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Rand Paul's biggest 2016 challenge: Social issues
Many pundits think foreign policy is the Kentucky senator's toughest obstacle. They're wrong.
 
Paul's remarks on abortion aren't what social conservatives wanted to hear.
Paul's remarks on abortion aren't what social conservatives wanted to hear. (Justin Sullivan/Getty Images)

Did Rand Paul speak too honestly about abortion?

In a panel discussion with David Axelrod at the University of Chicago, the junior senator from Kentucky stressed that there could be a "middle ground" between virtually no restrictions on abortion and a total ban.

"The country is in the middle," Paul said, "[and] we're not changing any of the laws until the country is persuaded otherwise." The colorfully named "MoFo" politics site offered the following paraphrase of the Tea Party senator's comments: "Relax, I'm not going to ban abortion."

Paul's assessment of public opinion on abortion is indisputably accurate. But it's important to take his comment in this historical and political context: Conservatives who oppose abortion — and I am one — have long been divided between pursuing incremental change and pushing for a more sweeping overhaul of the country's culture and law.

The conservative movement against abortion has more legislative victories to show for its 1990s shift toward advocating partial-birth abortion bans and parental notification laws than its Reagan-era emphasis on a human life amendment.

Not entirely coincidentally, abortion has also declined since this tactical change. The total number of abortions reported in the United States has fallen from its 1992 peak of 1.6 million to about 1.1 million in 2011. That year, the abortion rate among American women hit its lowest level in three decades.

To be sure, contraception played a role in this decline. But let's not count out the effect of abortion restrictions and generally rising opposition to abortion among the American public.

So back to Rand Paul: If all the senator was doing was putting himself in the incrementalist camp, advising conservative opponents of abortion to focus on the popular and politically attainable first, most abortion opponents would probably forgive him.

But then Paul also said this:

"My personal religious belief is that life begins at the very beginning," Paul said, before adding that the abortion debate was polarized between believers in "all life and no abortion, or all abortion and no life."

To many conservatives, reducing the idea that life begins at conception to a "personal religious belief" — more or less how Democratic presidential nominee John Kerry characterized it in a 2004 presidential debate — cedes the moral and scientific high ground.

"Who the hell cares what Paul's personal religious beliefs are about when life begins?" asked The Federalist's Mollie Hemingway. "Why would that be a particularly religious belief in any case?" In this telling, life beginning at conception requires fewer mystical or theological presuppositions than many of the alternatives.

Now, the conventional wisdom is that Paul's relatively libertarian foreign-policy views are the biggest threat to him in the 2016 GOP primaries. That may indeed be what motivates spending on a barrage of anti-Paul ads in the early states, and perhaps beyond. But losing the social conservative vote in Iowa and South Carolina — either to someone like Ted Cruz or a pure Christian right candidate — is actually Paul's most immediate obstacle.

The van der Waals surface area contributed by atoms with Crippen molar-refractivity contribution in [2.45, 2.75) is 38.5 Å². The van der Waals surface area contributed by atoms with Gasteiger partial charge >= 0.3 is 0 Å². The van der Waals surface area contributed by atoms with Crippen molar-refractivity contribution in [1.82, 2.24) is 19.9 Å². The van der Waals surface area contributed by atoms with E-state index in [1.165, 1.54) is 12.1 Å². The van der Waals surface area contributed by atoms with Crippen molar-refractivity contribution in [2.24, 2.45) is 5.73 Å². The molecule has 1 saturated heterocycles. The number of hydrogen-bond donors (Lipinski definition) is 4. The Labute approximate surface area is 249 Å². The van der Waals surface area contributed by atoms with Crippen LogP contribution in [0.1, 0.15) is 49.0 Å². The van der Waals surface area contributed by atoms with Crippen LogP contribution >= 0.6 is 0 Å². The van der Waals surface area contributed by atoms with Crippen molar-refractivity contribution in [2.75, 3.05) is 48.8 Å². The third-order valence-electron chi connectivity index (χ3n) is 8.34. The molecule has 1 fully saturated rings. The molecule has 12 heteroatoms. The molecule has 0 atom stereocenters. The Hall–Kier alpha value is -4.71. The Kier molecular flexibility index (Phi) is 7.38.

Pat Buchanan's opposition to the Persian Gulf War, far more popular than any intervention Paul has opposed, didn't keep him from winning the social-conservative vote in 1996. Iowa may have been Ron Paul's best state among evangelicals in 2012.

But many well-funded conservative candidates have been upended by poorer, less organized candidates to their right on social issues: Pat Robertson over Jack Kemp in 1988; Buchanan over Phil Gramm in 1996; Mike Huckabee over Mitt Romney (if he counts) and Fred Thompson in 2008; Rick Santorum over Rick Perry in 2012.

Each has then gone on to be crushed by the establishment candidate.

Paul is ambitious. Many candidates have tried to seek the Republican nomination by claiming the mantle of the truest conservative. Others — think John Anderson in 1980, John McCain in 2000, and Jon Huntsman in 2012 — have tried to reposition themselves, either rhetorically or substantively, to attract non-traditional GOP voters.

Rand Paul is trying to do both at the same time.

Like his father, Rand Paul opposes abortion. Unlike his father — a reluctant vote for the federal partial-birth abortion ban — he has no qualms about voting for or sponsoring restrictions at the federal level.

Perhaps Paul should borrow a line from Steve Forbes, who tried to clarify his nuanced abortion position in his second presidential campaign. "[W]here there is consensus on limiting abortions, let us codify," Forbes said. "From there, let us persuade."

That's probably all Paul was trying to say, but he'll have to be more persuasive. In 2000, after all, Forbes was the rare movement conservative to lose the Christian right vote to the establishment candidate — a confident evangelical named George W. Bush.

 
W. James Antle III is editor of the Daily Caller News Foundation and author of Devouring Freedom: Can Big Government Ever Be Stopped?

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